var url = baseurl + encodeURI(q) + "&format=json&diagnostics=true";
var req = new XMLHttpRequest();
req.open("GET", url, true);
req.onreadystatechange = monCode;
req.send(null);

function monCode() {
    if (req.readyState == 4) {
        var data = JSON.parse(req.responseText).query.results;
        console.log(data);
        //console.log(data.event);
        alert(data.event.title);
    }
}​

And here is a jsFiddle DEMO

Usage Limits for YQL

  • Per application limit (identified by your Access Key): 100,000 calls per day
  • Per IP limits: /v1/public/: 2,000 calls per hour; /v1/yql/: 20,000 calls per hour
share|improve this answer
1  
Is there a rate limit for YQL request ? –  geekInside May 13 '12 at 13:23
    
yes there is, look here. –  ocanal May 13 '12 at 14:12

This is not possible due to cross-domain restrictions; your page should be hosted on the same host.

You could invest in the following alternatives:

  • use JSONP (probably won't work in your case)
  • use server-side script on the same host that will pull the file contents (like a proxy)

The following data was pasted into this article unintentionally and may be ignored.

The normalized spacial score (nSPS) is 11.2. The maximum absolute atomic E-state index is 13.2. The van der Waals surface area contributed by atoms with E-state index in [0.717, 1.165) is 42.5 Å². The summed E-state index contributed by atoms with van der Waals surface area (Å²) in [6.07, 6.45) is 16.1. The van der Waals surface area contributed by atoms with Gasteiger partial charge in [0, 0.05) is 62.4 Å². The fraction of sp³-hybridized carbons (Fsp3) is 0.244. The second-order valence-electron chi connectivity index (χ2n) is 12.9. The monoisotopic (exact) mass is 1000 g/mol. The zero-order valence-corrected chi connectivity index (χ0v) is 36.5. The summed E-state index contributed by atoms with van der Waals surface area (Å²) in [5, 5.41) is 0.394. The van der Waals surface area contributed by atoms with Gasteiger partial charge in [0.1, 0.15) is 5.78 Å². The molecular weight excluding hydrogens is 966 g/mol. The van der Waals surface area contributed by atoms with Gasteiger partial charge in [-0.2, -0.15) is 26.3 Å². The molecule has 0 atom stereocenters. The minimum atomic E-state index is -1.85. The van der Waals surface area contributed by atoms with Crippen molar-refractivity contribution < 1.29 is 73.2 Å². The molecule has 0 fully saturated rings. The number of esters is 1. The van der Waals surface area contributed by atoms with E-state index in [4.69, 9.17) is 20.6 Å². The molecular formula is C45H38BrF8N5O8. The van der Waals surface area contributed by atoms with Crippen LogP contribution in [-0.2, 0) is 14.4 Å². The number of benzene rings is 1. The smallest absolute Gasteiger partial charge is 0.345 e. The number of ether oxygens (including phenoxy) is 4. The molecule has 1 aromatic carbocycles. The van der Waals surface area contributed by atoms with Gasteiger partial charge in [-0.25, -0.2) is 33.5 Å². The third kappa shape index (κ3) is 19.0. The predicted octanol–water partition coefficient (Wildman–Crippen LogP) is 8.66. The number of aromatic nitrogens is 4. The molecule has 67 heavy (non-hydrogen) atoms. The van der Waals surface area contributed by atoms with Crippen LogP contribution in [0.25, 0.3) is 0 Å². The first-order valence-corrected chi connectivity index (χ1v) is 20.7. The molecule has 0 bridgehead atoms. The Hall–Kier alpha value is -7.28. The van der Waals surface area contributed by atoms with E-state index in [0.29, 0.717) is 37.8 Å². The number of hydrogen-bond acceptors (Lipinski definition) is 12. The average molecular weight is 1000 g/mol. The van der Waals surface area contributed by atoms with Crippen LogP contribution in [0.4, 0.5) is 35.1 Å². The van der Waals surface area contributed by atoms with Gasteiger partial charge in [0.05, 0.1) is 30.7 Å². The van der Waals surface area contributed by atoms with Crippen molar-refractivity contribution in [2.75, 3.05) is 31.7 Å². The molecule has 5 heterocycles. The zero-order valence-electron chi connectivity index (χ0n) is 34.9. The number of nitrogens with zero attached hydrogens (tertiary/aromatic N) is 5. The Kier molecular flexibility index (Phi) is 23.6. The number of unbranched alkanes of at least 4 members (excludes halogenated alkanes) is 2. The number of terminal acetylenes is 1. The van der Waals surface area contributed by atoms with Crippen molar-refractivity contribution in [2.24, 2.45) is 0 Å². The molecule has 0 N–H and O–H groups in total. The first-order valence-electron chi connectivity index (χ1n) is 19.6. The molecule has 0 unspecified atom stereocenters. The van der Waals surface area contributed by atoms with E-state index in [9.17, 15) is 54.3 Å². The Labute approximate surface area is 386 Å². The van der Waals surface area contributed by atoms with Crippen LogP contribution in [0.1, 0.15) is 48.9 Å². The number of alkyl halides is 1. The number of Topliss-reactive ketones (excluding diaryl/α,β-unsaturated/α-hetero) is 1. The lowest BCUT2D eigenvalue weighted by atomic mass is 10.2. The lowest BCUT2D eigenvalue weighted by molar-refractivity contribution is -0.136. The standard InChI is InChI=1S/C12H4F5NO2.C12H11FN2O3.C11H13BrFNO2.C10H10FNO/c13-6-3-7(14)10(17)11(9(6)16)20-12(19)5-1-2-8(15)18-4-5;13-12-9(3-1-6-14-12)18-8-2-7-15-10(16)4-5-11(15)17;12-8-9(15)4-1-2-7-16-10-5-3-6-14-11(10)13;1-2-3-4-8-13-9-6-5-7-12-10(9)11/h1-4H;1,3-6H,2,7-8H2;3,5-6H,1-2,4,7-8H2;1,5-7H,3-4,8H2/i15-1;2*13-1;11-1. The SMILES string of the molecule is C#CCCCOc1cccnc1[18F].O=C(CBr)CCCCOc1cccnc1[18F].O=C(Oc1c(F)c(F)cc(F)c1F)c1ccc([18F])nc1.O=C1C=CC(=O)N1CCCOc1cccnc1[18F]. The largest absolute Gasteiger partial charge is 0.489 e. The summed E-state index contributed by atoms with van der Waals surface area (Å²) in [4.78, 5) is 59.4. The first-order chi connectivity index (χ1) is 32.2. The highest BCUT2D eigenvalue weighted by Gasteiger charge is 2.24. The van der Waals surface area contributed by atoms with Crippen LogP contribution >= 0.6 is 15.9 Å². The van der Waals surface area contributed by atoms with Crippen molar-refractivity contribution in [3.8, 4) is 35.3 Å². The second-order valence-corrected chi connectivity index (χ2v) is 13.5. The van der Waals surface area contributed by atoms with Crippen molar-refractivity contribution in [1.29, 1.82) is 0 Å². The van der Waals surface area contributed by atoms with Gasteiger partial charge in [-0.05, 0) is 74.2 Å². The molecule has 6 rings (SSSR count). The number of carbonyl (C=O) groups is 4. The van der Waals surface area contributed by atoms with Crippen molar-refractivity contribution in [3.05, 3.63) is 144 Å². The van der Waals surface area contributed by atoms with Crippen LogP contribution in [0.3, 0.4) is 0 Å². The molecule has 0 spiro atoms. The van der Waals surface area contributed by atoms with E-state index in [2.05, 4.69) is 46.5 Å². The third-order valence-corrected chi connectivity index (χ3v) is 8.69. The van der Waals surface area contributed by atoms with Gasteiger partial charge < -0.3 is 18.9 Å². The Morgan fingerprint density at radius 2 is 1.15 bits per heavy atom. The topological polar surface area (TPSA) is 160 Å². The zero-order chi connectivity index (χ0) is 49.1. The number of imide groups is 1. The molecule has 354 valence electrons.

• look at ways to configure cross domain acces control: https://developer.mozilla.org/En/HTTP_access_control (not likely an option for you either)
share|improve this answer
    
Can we extract the content of the page, then convert it to JSON format then parse it ?? –  geekInside May 13 '12 at 12:42
    
I'm going to make a guess here and say that you don't own the page that you're trying to load. In that case, you're left with creating a server side script that loads the file contents. Sorry to disappoint you, but cross domain policies just work this way. –  Ja͢ck May 13 '12 at 13:02
    
Yes I don't own the page –  geekInside May 13 '12 at 13:04

Since you are making a request from 127.0.0.1 to 89.92.40.250:8010 it is going to be a cross domain request, it is a cross domain request even if you access a different port on the same machine like 127.0.0.1:8080.

If you have control over the content rendered by 89.92.40.250:8010 you could use jsonp to get around the cross domain restriction but it needs some changes on the backend or you can use a functionality provided by http://jsonp.jit.su/ which basically contacts the server on your behalf, creates a jsonp response which you can handle.